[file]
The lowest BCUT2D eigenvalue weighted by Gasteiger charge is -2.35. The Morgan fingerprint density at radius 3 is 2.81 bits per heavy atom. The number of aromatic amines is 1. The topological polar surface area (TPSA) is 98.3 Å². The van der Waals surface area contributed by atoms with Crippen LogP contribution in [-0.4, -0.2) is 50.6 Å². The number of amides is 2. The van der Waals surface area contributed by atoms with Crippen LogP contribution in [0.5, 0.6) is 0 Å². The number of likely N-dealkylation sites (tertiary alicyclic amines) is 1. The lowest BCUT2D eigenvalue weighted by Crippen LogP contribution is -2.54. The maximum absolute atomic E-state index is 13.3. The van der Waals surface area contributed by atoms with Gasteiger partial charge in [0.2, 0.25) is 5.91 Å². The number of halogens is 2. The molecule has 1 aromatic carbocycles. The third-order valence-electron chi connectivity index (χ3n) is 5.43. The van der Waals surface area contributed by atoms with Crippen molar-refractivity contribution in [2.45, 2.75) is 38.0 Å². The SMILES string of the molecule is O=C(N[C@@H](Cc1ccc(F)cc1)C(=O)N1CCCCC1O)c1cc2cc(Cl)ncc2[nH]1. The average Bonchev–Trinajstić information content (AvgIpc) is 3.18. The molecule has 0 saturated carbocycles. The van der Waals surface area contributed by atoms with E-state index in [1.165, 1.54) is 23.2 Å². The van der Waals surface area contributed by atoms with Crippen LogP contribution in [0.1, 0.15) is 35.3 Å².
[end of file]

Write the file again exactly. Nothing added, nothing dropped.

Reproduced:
The lowest BCUT2D eigenvalue weighted by Gasteiger charge is -2.35. The Morgan fingerprint density at radius 3 is 2.81 bits per heavy atom. The number of aromatic amines is 1. The topological polar surface area (TPSA) is 98.3 Å². The van der Waals surface area contributed by atoms with Crippen LogP contribution in [-0.4, -0.2) is 50.6 Å². The number of amides is 2. The van der Waals surface area contributed by atoms with Crippen LogP contribution in [0.5, 0.6) is 0 Å². The number of likely N-dealkylation sites (tertiary alicyclic amines) is 1. The lowest BCUT2D eigenvalue weighted by Crippen LogP contribution is -2.54. The maximum absolute atomic E-state index is 13.3. The van der Waals surface area contributed by atoms with Gasteiger partial charge in [0.2, 0.25) is 5.91 Å². The number of halogens is 2. The molecule has 1 aromatic carbocycles. The third-order valence-electron chi connectivity index (χ3n) is 5.43. The van der Waals surface area contributed by atoms with Crippen molar-refractivity contribution in [2.45, 2.75) is 38.0 Å². The SMILES string of the molecule is O=C(N[C@@H](Cc1ccc(F)cc1)C(=O)N1CCCCC1O)c1cc2cc(Cl)ncc2[nH]1. The average Bonchev–Trinajstić information content (AvgIpc) is 3.18. The molecule has 0 saturated carbocycles. The van der Waals surface area contributed by atoms with E-state index in [1.165, 1.54) is 23.2 Å². The van der Waals surface area contributed by atoms with Crippen LogP contribution in [0.1, 0.15) is 35.3 Å².